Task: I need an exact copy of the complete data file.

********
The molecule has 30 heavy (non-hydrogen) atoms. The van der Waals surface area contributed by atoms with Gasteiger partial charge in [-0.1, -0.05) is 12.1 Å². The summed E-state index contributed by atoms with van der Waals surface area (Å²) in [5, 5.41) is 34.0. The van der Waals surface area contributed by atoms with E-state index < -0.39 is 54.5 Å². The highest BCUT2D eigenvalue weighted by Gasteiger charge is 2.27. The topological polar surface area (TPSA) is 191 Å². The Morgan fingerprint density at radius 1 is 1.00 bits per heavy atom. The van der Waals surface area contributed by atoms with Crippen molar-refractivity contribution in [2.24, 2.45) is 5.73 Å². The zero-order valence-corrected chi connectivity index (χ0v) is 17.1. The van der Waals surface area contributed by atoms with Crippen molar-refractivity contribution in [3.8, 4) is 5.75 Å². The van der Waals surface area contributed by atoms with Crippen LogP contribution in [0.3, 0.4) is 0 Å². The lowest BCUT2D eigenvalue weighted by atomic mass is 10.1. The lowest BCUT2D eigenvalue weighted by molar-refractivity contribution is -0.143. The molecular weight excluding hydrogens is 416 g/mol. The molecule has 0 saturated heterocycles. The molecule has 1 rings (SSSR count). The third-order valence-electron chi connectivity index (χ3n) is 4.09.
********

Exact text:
The molecule has 30 heavy (non-hydrogen) atoms. The van der Waals surface area contributed by atoms with Gasteiger partial charge in [-0.1, -0.05) is 12.1 Å². The summed E-state index contributed by atoms with van der Waals surface area (Å²) in [5, 5.41) is 34.0. The van der Waals surface area contributed by atoms with E-state index < -0.39 is 54.5 Å². The highest BCUT2D eigenvalue weighted by Gasteiger charge is 2.27. The topological polar surface area (TPSA) is 191 Å². The Morgan fingerprint density at radius 1 is 1.00 bits per heavy atom. The van der Waals surface area contributed by atoms with Crippen molar-refractivity contribution in [2.24, 2.45) is 5.73 Å². The zero-order valence-corrected chi connectivity index (χ0v) is 17.1. The van der Waals surface area contributed by atoms with Crippen molar-refractivity contribution in [3.8, 4) is 5.75 Å². The van der Waals surface area contributed by atoms with Crippen LogP contribution in [0.3, 0.4) is 0 Å². The lowest BCUT2D eigenvalue weighted by atomic mass is 10.1. The lowest BCUT2D eigenvalue weighted by molar-refractivity contribution is -0.143. The molecular weight excluding hydrogens is 416 g/mol. The molecule has 0 saturated heterocycles. The molecule has 1 rings (SSSR count). The third-order valence-electron chi connectivity index (χ3n) is 4.09.